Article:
ABRAHAM THOMAS IN THE PIONEER
Sixty years after India became a Republic, the Supreme Court posed a question on Friday on whether public servants should be entitled to red beacons, a stream of security personnel and a fleet of cars as a matter of right.Wondering what the term “public servant” actually meant, a Bench of Justices GS Singhvi and SJ Mukhopadhyay gave liberty to convert a matter challenging grant of Z-plus security to a Congress MLA from Uttar Pradesh into a PIL to examine whether there should be norms or guidelines governing grant of security to VIPs and citizens in general, to prevent it being misused.
The case before the court was an appeal filed by one Abhay Singh through advocate CD Singh challenging grant of high security to one Pramod Tewari, MLA from Pratapgarh. The security was provided to him in 1985 for inviting wrath of the Sikh militants over an objectionable statement made by him. The Centre placed him in its prime security zone without reviewing the threat perception for decades together. Close to 50 security personnel were posted with him along with a fleet of cars, each attached with beacon light, causing inconvenience and terror among local residents.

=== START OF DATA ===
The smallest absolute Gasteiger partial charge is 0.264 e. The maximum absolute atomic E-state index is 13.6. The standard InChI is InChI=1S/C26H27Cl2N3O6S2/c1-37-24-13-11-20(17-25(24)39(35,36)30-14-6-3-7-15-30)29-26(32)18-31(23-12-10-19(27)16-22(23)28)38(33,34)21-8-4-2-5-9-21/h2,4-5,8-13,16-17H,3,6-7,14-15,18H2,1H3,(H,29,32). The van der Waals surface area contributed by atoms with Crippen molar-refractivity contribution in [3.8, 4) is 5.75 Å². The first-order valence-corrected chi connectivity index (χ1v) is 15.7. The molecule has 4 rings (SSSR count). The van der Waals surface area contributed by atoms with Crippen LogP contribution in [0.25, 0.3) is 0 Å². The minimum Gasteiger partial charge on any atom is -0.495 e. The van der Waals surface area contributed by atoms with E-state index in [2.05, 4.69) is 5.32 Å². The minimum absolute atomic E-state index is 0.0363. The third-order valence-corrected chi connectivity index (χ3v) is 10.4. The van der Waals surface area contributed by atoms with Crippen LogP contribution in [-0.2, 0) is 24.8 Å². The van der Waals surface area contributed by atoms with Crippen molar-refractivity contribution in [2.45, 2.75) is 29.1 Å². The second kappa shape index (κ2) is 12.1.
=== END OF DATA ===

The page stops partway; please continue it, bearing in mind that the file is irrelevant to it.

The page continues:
Senior advocate Harish Salve, who questioned the entitlement of Tewari to secure Z-plus security, forced the Court to think on the larger issue involved. Since India became a Republic in January 1950, “any symbol of authority or superiority conferred by the Government or allowed by the government would fall foul of such a principle of egalitarianism.” Moreover, Article 18 abolished all titles and granting security as a matter of entitlement to public servants vitiated the very concept of the term defined under Article 309, Salve added. Conscious of the abuse of the security apparatus, the bench said, “This is a very serious issue. We will convert it into a PIL.”
What caught the imagination of the court was Salve’s insistence to remove such symbols that made public servants a crest above common man. Giving a historical context to the issue under debate, Salve maintained that public servants during British rule were foreign citizens who owed allegiance to the Crown and thus were awarded these symbols.
But it ceased after India gave itself a Constitution. Unfortunately, he remarked, “It is now a common practice amongst those who hold public office or are connected with political parties and organisations to seek security.” The Bench agreed, “public servants are actually servants of the public,” giving permission to Salve to file a fresh petition stressing this point.
The matter would be heard on October 14.
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